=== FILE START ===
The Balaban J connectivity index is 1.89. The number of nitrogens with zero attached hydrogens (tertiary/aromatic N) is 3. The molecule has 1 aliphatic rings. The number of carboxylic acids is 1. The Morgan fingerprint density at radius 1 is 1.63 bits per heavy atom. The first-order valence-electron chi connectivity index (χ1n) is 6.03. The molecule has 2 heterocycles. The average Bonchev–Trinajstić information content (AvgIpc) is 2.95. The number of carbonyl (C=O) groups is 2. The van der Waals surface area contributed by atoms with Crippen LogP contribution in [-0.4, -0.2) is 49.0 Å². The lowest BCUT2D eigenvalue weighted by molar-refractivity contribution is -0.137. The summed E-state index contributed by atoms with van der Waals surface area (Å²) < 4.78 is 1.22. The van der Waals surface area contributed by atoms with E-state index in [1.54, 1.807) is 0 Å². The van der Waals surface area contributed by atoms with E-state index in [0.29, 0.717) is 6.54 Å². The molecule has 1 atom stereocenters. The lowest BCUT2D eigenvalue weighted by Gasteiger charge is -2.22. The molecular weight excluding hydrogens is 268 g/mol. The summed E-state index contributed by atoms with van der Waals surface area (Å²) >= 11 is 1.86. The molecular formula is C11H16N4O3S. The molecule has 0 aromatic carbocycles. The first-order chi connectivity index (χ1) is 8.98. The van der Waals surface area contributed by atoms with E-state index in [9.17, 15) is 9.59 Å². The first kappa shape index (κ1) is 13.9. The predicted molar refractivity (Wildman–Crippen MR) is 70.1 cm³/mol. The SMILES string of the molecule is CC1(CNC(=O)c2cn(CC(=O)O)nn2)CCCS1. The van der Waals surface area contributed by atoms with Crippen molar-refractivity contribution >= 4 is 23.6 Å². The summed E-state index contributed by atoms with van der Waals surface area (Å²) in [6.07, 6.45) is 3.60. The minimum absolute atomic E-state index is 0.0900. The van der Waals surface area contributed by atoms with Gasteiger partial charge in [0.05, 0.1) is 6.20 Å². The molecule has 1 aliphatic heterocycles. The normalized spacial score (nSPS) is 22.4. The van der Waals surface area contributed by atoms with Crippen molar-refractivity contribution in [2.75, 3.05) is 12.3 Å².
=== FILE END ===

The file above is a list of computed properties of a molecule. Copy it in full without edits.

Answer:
The Balaban J connectivity index is 1.89. The number of nitrogens with zero attached hydrogens (tertiary/aromatic N) is 3. The molecule has 1 aliphatic rings. The number of carboxylic acids is 1. The Morgan fingerprint density at radius 1 is 1.63 bits per heavy atom. The first-order valence-electron chi connectivity index (χ1n) is 6.03. The molecule has 2 heterocycles. The average Bonchev–Trinajstić information content (AvgIpc) is 2.95. The number of carbonyl (C=O) groups is 2. The van der Waals surface area contributed by atoms with Crippen LogP contribution in [-0.4, -0.2) is 49.0 Å². The lowest BCUT2D eigenvalue weighted by molar-refractivity contribution is -0.137. The summed E-state index contributed by atoms with van der Waals surface area (Å²) < 4.78 is 1.22. The van der Waals surface area contributed by atoms with E-state index in [1.54, 1.807) is 0 Å². The van der Waals surface area contributed by atoms with E-state index in [0.29, 0.717) is 6.54 Å². The molecule has 1 atom stereocenters. The lowest BCUT2D eigenvalue weighted by Gasteiger charge is -2.22. The molecular weight excluding hydrogens is 268 g/mol. The summed E-state index contributed by atoms with van der Waals surface area (Å²) >= 11 is 1.86. The molecular formula is C11H16N4O3S. The molecule has 0 aromatic carbocycles. The first-order chi connectivity index (χ1) is 8.98. The van der Waals surface area contributed by atoms with E-state index in [9.17, 15) is 9.59 Å². The first kappa shape index (κ1) is 13.9. The predicted molar refractivity (Wildman–Crippen MR) is 70.1 cm³/mol. The SMILES string of the molecule is CC1(CNC(=O)c2cn(CC(=O)O)nn2)CCCS1. The van der Waals surface area contributed by atoms with Crippen molar-refractivity contribution >= 4 is 23.6 Å². The summed E-state index contributed by atoms with van der Waals surface area (Å²) in [6.07, 6.45) is 3.60. The minimum absolute atomic E-state index is 0.0900. The van der Waals surface area contributed by atoms with Gasteiger partial charge in [0.05, 0.1) is 6.20 Å². The molecule has 1 aliphatic heterocycles. The normalized spacial score (nSPS) is 22.4. The van der Waals surface area contributed by atoms with Crippen molar-refractivity contribution in [2.75, 3.05) is 12.3 Å².